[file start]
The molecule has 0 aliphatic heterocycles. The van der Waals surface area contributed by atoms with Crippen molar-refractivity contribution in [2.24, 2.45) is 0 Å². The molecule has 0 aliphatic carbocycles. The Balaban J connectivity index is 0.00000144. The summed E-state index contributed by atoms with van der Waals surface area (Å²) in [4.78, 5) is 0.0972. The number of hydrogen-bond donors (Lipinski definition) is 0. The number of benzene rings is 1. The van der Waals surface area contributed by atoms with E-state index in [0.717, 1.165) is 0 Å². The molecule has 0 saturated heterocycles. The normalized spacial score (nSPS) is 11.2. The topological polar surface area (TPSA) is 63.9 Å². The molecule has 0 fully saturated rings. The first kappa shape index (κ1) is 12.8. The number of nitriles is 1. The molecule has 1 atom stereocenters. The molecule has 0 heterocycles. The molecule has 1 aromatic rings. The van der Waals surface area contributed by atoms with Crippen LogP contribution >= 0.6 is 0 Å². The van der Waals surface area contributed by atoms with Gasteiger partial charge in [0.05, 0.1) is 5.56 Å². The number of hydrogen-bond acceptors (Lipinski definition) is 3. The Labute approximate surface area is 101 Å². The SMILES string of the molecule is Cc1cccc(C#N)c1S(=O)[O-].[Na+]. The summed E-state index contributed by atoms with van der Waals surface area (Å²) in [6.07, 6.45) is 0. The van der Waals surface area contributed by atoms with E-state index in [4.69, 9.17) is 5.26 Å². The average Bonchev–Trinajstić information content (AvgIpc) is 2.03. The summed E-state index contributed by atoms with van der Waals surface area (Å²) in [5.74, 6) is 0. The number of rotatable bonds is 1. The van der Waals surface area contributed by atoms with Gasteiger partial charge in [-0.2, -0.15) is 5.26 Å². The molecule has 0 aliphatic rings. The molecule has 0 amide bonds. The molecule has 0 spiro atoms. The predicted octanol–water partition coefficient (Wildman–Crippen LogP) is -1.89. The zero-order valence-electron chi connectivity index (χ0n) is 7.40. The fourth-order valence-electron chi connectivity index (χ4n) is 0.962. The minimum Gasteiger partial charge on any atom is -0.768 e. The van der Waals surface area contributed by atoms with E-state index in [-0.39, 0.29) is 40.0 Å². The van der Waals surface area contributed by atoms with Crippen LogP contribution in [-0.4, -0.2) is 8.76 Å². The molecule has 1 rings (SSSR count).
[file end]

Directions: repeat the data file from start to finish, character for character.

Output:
The molecule has 0 aliphatic heterocycles. The van der Waals surface area contributed by atoms with Crippen molar-refractivity contribution in [2.24, 2.45) is 0 Å². The molecule has 0 aliphatic carbocycles. The Balaban J connectivity index is 0.00000144. The summed E-state index contributed by atoms with van der Waals surface area (Å²) in [4.78, 5) is 0.0972. The number of hydrogen-bond donors (Lipinski definition) is 0. The number of benzene rings is 1. The van der Waals surface area contributed by atoms with E-state index in [0.717, 1.165) is 0 Å². The molecule has 0 saturated heterocycles. The normalized spacial score (nSPS) is 11.2. The topological polar surface area (TPSA) is 63.9 Å². The molecule has 0 fully saturated rings. The first kappa shape index (κ1) is 12.8. The number of nitriles is 1. The molecule has 1 atom stereocenters. The molecule has 0 heterocycles. The molecule has 1 aromatic rings. The van der Waals surface area contributed by atoms with Crippen LogP contribution >= 0.6 is 0 Å². The van der Waals surface area contributed by atoms with Gasteiger partial charge in [0.05, 0.1) is 5.56 Å². The number of hydrogen-bond acceptors (Lipinski definition) is 3. The Labute approximate surface area is 101 Å². The SMILES string of the molecule is Cc1cccc(C#N)c1S(=O)[O-].[Na+]. The summed E-state index contributed by atoms with van der Waals surface area (Å²) in [6.07, 6.45) is 0. The van der Waals surface area contributed by atoms with E-state index in [4.69, 9.17) is 5.26 Å². The average Bonchev–Trinajstić information content (AvgIpc) is 2.03. The summed E-state index contributed by atoms with van der Waals surface area (Å²) in [5.74, 6) is 0. The number of rotatable bonds is 1. The van der Waals surface area contributed by atoms with Gasteiger partial charge in [-0.2, -0.15) is 5.26 Å². The molecule has 0 aliphatic rings. The molecule has 0 amide bonds. The molecule has 0 spiro atoms. The predicted octanol–water partition coefficient (Wildman–Crippen LogP) is -1.89. The zero-order valence-electron chi connectivity index (χ0n) is 7.40. The fourth-order valence-electron chi connectivity index (χ4n) is 0.962. The minimum Gasteiger partial charge on any atom is -0.768 e. The van der Waals surface area contributed by atoms with E-state index in [-0.39, 0.29) is 40.0 Å². The van der Waals surface area contributed by atoms with Crippen LogP contribution in [-0.4, -0.2) is 8.76 Å². The molecule has 1 rings (SSSR count).